Based on the latest temperature readings from the Pacific, the scientist at NOAA believe that the 2014-2015 winter season will be heavily effected by an El Niño. It is still unclear how strong of an El Niño we should expect, but it may be the strongest we have seen since the 1997-98 event.
So what does this mean for the United States and us skiers?
For more info on what we could likely see this upcoming winter we turn to adventure-journal.com
Alaska: South-Central Alaska – looking at you, Anchorage, Homer, and Seward – should be in for a balmy winter. That’s bad news if you’re among the mushers bound to slog through another miserable 975-mile Iditarod dog race, and good news if you’re one of Anchorage’s ubiquitous reindeer-dog vendors, who should do unseasonably brisk business as lunch-eaters venture outdoors even in the depths of February.
Arizona: Back in 1997 and ‘98, the largest El Niño in recorded history dumped a whopping 136.7 inches of snow on Flagstaff – 43 more than usual. And that city was far from alone: past El Niños have brought above-average precipitation to every corner of Arizona. So 2014-15 should be a bountiful period for the perpetually water-stressed state. The Colorado River could get used to this whole reaching-the-sea business.
California: If there’s one faction sure to welcome El Niño with open arms, it’s California farmers, who have spent the last year locked in the mother of all droughts. El Niño should provide some welcome relief: During past events, the jetstream has migrated south into California, bearing ample rain. In fact, Cali could go straight from drought to flood, as torrential storms in 1998 destroyed homes and forced the evacuation of towns. At least sport fishermen will be satisfied: the warming Pacific conveys exotic gamefish to the California coast.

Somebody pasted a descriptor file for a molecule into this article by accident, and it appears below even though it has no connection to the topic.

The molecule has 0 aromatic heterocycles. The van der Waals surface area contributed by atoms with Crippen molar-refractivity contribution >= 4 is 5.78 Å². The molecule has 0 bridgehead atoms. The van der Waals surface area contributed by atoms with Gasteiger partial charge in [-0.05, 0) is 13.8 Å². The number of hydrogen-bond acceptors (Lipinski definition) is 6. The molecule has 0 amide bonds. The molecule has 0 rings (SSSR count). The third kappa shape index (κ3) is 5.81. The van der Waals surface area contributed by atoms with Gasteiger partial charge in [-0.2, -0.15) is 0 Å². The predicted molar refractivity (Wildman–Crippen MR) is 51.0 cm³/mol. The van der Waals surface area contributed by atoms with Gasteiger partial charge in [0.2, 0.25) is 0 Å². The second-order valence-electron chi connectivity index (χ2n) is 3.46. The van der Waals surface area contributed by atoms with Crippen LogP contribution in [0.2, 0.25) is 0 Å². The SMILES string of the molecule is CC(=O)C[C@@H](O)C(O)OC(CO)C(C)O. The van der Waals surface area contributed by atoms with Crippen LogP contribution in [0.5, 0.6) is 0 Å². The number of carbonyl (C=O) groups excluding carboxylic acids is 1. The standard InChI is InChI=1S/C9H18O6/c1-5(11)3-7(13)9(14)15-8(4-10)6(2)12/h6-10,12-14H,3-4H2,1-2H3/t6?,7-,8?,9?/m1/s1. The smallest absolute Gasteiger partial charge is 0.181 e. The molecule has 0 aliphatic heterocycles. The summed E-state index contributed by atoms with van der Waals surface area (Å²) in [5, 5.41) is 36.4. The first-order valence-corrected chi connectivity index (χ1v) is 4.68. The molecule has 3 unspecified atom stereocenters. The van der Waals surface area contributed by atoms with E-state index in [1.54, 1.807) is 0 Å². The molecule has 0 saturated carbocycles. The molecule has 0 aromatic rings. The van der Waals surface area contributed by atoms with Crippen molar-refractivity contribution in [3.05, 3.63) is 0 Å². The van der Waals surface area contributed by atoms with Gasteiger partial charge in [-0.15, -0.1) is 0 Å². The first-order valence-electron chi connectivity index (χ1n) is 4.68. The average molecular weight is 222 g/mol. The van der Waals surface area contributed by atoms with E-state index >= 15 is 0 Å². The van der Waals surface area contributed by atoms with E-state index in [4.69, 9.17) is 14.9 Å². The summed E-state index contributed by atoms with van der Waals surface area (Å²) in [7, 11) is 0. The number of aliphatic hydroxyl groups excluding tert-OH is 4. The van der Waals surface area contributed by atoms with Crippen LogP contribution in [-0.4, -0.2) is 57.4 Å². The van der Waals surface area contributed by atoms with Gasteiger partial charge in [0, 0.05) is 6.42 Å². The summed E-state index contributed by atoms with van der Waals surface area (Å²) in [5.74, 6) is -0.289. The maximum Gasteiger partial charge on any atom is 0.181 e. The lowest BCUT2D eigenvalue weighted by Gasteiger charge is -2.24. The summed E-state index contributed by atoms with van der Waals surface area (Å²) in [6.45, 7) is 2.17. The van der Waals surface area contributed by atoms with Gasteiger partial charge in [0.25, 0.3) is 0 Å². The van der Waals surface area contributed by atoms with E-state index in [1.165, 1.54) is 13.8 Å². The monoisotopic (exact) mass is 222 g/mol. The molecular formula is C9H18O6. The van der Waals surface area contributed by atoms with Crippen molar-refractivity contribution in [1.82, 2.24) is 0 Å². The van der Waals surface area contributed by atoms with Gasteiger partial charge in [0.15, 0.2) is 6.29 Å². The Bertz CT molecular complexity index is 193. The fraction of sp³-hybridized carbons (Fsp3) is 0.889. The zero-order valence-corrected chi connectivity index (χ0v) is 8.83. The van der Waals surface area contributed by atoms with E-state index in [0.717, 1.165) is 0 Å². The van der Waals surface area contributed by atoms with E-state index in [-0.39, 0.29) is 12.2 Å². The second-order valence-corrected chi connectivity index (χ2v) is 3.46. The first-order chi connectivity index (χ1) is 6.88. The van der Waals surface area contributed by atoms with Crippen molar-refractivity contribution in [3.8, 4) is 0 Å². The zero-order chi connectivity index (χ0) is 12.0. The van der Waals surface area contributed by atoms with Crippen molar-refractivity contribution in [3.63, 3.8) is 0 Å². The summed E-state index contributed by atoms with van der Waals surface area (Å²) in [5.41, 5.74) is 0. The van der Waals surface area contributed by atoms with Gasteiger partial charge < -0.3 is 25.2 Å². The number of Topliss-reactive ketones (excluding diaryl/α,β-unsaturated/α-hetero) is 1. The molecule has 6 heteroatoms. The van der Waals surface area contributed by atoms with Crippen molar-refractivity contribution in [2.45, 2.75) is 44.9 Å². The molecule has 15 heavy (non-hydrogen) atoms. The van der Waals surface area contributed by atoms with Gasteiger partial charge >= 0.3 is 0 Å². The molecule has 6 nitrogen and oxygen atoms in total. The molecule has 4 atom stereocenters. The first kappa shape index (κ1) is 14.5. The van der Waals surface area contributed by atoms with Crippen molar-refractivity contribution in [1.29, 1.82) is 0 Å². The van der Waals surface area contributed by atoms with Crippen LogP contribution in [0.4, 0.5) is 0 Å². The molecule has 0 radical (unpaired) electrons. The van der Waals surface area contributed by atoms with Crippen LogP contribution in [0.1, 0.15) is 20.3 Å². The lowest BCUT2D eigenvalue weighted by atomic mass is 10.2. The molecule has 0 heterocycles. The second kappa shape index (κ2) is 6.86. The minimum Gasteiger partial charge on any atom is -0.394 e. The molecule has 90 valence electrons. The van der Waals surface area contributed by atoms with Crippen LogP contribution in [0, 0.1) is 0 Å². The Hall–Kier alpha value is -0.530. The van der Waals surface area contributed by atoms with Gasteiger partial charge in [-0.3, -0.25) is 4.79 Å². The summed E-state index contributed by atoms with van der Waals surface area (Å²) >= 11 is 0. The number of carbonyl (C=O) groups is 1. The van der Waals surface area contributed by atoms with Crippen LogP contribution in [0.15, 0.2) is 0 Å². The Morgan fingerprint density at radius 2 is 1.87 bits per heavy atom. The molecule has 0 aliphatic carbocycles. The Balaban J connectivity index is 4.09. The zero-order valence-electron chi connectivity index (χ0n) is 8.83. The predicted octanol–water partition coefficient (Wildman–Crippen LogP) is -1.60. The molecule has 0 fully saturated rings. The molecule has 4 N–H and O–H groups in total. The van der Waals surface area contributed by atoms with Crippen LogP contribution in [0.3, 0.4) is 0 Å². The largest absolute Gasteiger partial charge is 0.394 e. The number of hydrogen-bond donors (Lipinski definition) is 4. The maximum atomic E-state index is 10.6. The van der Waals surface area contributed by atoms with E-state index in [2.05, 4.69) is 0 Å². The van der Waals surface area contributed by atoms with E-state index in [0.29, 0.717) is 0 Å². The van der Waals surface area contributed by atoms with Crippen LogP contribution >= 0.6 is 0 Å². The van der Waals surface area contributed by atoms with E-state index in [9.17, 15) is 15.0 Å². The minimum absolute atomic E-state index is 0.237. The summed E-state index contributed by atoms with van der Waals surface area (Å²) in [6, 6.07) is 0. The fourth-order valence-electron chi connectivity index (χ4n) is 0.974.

Colorado: Interesting news for Front Range powder-hounds: According to the National Center for Atmospheric Research, 20-inch snowstorms are almost twice as likely to occur during El Niño years as neutral years. Most monster storms, though, hit during spring and fall, while mid-winters are relatively dry. Bust your skis out early and don’t get discouraged by a snow-free January – a late-season blizzard could be just around the corner.
Idaho: Brace yourself, Idahoans: you’re in for a dry winter. Hey, don’t shoot the messenger – check out the below map. The same meandering jetstream that brings rain to California tends to shift wet weather away from the Pacific Northwest, Idaho included. Plenty of precipitation fell on the Gem State this winter, so hopefully the reservoirs contain a bit of a buffer.
Montana: If you think Idaho looks brown, take a look at Montana. Yikes. Expect lots of scraggily-bearded ski bros grumbling into their Moose Drools about the lack of powder on the slopes around Whitefish. The meager snowpack could also mean a tough 2015 for lynx, wolverines, bull trout, and other species already imperiled by the climate change-induced demise of what’s soon to be Ex-Glacier National Park.
Keep reading @ adventure-journal.com